It has to be noted that this idea of purpose can be variously expressed in Pāli as much as in Skr. In the latter the dat. of purpose, the infinitive in -tuṃ, and periphrases such as -arthaṃ and -nimittaṃ are concurrent idioms (SS §87.II). In Pāli we have also -atthāya and -kāraṇā. e.g.,

seve senâsanaṃ bhikkhu paṭisallānakāraṇā Th 1.577
“the monk resorts to the dwelling-place for the sake of (lit. through the reason of) solitude”;

dhanatthāya J I.254
“for the sake of wealth”.

Here the mere dat. paṭisallānāya and dhanāya would suffice. The form atthāya in the latter cannot be regarded as a dat. of purpose in ipso but only as an adverbial usage of that case (vide P.T.S. Dict. ‘atthaṃ’ and VGS §200.B.5) just as the abl. -kāraṇā in the former or the inst. atthena. Atthāya as a dat. of purpose should mean “for which good” or “for which purpose (business)”. e.g.,

yāy’ eva kho pana atthāya D I.90
“for which business you would come”.

§107. [Dat. of Aim]

a. It may express either the thing or state wished for or aimed at or the action intended to be accomplished. Of the former kind are usually the datives of nouns and abstract nouns. e.g.,

Vesāliṃ piṇḍāya pāvisi D II.122 (D I.178)
“he entered Vesāli for alms”;

vāṇijassa vāṇijjāya gacchato M II.232
“of the merchant going for trade”;

gocarāya pakkamati S III.84
“sets out for food”;

yassa atthāya pabbajanti D II.153
“for the purpose of which ... they leave (home)”;

upasampādenti bhikkhu-bhāvāya D I.176; II.152
“they ordain (him) for monkhood”.

Other dative forms beside those in -āya are only rarely expressive of purpose; such, for instance, is the feminine - of i- nouns. e.g.,

ekāyano ayaṃ bhikkhave maggo sattānaṃ visuddhiyā M I.55
“certain, O monks, is this path for the purity (i.e. purification) of beings”.

In the latter case, i.e., when an action is intended, the nomen actionis itself is put in the dat. and looks very much like an infinitive (cf. SS §87.II). e.g.,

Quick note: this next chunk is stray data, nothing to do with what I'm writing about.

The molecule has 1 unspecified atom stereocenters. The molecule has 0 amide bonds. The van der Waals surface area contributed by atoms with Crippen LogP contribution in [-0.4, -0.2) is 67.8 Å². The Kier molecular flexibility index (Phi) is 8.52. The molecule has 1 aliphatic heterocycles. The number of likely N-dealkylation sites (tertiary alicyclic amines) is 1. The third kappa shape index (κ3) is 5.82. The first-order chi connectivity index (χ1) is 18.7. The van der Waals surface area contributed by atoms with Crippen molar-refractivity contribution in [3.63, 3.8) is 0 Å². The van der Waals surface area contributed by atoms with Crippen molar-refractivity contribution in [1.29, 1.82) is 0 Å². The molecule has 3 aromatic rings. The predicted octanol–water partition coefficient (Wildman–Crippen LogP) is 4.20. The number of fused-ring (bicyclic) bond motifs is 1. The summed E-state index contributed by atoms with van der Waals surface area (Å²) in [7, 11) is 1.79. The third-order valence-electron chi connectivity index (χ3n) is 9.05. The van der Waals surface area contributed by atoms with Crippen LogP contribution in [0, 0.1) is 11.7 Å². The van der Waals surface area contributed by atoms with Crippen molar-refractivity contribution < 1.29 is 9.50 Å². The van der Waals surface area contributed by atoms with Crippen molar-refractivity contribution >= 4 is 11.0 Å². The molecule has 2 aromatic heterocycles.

samaṇaṃ Gotamaṃ dassanāya upasaṅkamituṃ D I.108
“to go (in order) to see the recluse Gotama”;

catuddisaṃ rakkhāya upagacchati D II.12
“goes to guard the four quarters”;

na câssa nāvā ... pāraṃ gamanāya [136] M I.134
“and there would be no boat ... to cross over (to the other shore)”.

The close relation to the infinitive is seen by the acc. (of object) preceding the dat. in these examples. The objective gen. may sometimes stand in place of this acc. e.g.,

upamā kho me ayaṃ bhikkhave katā atthassa viññāpanāya M I.117
“a simile has been given by me, brethren, for the vindication of the meaning”.

Other similar datives of purpose are found in the following:

upasaṅkami divāvihārāya M I.359
“came to spend the day”;

cīvaraṃ paṭisevati ... n’ eva davāya na madāya na maṇḍanāya na vibhūsanāya M I.10
“he wears the robe ... not for sport, nor for pride, nor for ornament, nor for decoration”.

b. Though the dat. in these examples play a part similar to that of the infinitive still in most of them the infinitive in -tuṃ cannot be substituted for the former without creating a marked difference in the idiom. But there are some instances, especially of the datives of nomina actionis or nomina verbalia used purely as infinitives. “Endlich werden nicht selten Dative der Nomina verbalia als Infinitive verwendet”. Geiger PLS §204.3; cf. §77.2. ibid.70 Here the dat. just as much as the corresponding infinitive grammatically and logically stands as a complement to the main verb of the sentence. Such verbs are labhati, pahoti, arahati, sakkā etc. e.g.,

na mayaṃ labhimhā pacchima-kāle Tathāgataṃ dassanāya D II.147 (M II.131)
“we do not ‘have the luck’ to see the T. in his last moments”;

... labheyyāma ... dhammikaṃ kathaṃ savanāya M I.160 (D III.80)
“... would we get a chance to hear a doctrinal talk ...”

(cp. Geiger ‘hat das Gluck’ for labhati; PLS §204.3);

na sakkā gaṇanāya D III.111
“not able to count”;

dassanāya ... pahoti M II.131
“is able to see”

(cp. Geiger ‘vermag zu sehen’ ibid); similarly with adj. dullabha:

n’ esā kathā Bhagavato dullabhā bhavissati pacchā pi savanāya M II.2
“it will not be difficult for the Blessed One to hear this talk even later”;


pubbe va natthi yadidaṃ yudhāya Sn 831
“as before there is nothing (namely) to fight”,

where yudhāya is an archaic dat. of yudh f. (vide P.T.S. Dict.). Such archaic dat. forms as infinitives are by no means rare in the gāthā literature (PLS §204 l.a.b.c).

c. There are some idioms, which though covered by the general description given above, are worth special notice [137] (cp. SS §88.1). Such are the datives, mostly of abstract nouns, expressing “to serve for, to conduce to, or tend to” usually making up the whole predicate, as for instance in:

idaṃ vo vo’ here, as the other dat.-gen. forms in the following examples, is most probably the dat. Speyer notes that in the Vedas two datives in this manner are usual SS §88.R.71 hitāya, idaṃ vo sukhāyā ti D I.230
“this (will serve) for your good, this for your happiness”.

Similarly we find the stock-phrase “atthāya hitāya sukhāya devamanussānaṃ” (e.g., D II.45,103) employed without a verb. But generally to this so-called predicative dat. is subjoined the verbum substantivum which is either the primary verb bhavati or others of correlated meaning such as saṃvattati (or saṃvaṭṭati) and paṭipajjati. e.g.,

tesaṃ taṃ bhavissati dīgharattaṃ hitāya sukhāya D II.142